Rutherford and his “Number 8 Wire” gold leaf experiment that ‘split the atom’.

The Wright brothers won the race against the War Department et al. because, like Rutherford, they employed the imagination and skill that the state, for whatever reason, seemed to ignore. It wasn’t mere chance they got there first.

In contrast, the race into space was a very different game. It was born directly of the ballistic missile technology developed by the Germans and realised in their V2 terror attacks on London.

V2 on its way to London.

V2 on its way to London.

The V2 was the first rocket to go into space. Fans of Tintin will recognize its form from ‘Destination Moon’ published in 1953.

We're going to the moon!

We’re going to the moon!

While these ‘terror weapons’ (as Hitler called them, in his hodgepodge German accent) killed many Londoners a much greater number of slave labourers and concentration camp ‘workers’ died making them.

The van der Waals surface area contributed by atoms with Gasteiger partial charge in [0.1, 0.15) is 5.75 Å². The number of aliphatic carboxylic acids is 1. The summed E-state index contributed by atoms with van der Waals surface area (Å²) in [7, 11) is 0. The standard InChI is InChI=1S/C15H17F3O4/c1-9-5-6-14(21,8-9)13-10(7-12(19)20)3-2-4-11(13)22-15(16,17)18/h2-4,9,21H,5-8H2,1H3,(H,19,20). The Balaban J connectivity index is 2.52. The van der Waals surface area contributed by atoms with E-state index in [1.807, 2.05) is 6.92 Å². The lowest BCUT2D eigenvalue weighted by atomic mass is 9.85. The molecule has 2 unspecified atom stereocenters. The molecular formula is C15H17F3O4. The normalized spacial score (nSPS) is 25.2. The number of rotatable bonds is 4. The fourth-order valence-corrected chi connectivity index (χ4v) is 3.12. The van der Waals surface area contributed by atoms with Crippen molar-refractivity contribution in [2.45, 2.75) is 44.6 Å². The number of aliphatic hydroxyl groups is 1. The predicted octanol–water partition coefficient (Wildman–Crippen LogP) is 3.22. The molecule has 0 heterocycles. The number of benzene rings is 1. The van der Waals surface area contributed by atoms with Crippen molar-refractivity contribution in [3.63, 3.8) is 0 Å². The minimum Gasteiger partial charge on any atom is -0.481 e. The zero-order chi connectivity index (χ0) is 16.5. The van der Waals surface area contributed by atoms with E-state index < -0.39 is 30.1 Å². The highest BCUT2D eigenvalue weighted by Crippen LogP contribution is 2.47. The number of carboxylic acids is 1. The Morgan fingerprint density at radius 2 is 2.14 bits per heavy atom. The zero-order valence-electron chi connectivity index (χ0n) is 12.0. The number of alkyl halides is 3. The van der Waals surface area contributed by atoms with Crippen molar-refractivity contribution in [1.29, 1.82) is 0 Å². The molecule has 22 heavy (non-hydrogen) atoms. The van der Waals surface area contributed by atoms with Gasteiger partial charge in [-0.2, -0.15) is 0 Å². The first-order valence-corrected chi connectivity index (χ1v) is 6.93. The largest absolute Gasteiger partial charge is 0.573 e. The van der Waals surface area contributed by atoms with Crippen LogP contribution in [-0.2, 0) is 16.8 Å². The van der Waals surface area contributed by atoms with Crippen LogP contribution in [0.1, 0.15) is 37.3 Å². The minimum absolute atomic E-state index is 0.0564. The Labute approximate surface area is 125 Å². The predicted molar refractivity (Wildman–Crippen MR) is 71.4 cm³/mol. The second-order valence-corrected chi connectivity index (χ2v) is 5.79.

When the Allies overrun the launch site at Pennemunde they grabbed the technology and the developers in order to initiate their own ballistic missile programmes. Amongst them was the leader of the V2 programme, Wernher von Braun who was secretly taken to the U.S. where he ended up starting the Space Program which became NASA.

First photo from space taken by a US V2

First photo from space. Taken by a US V2

Yes, it could be argued that he should have stood trial at Nuremburg, not so much for killing the Londoners, but for the deaths of the slaves and concentration camp victims forced to build his terror weapons while hidden deep in dangerous caves, but isn’t it best to be pragmatic and take advantage of a bad situation?

Like a lot of what happened at the end of WWII, motives were driven by concerns about erstwhile allies, soon to be regarded as enemies. The Americans were desperate for the Soviets not to get hold of the technology (that the Soviets developed their own space programme out of the bits and pieces left scattered at Pennemunde is testament to a great resourcefulness).

This situation only added to the so-called “shock of the century” felt by the U.S. when the Soviets launched the first satellite into orbit in 1957. Sputnik sent the Space race ballistic (pun intended).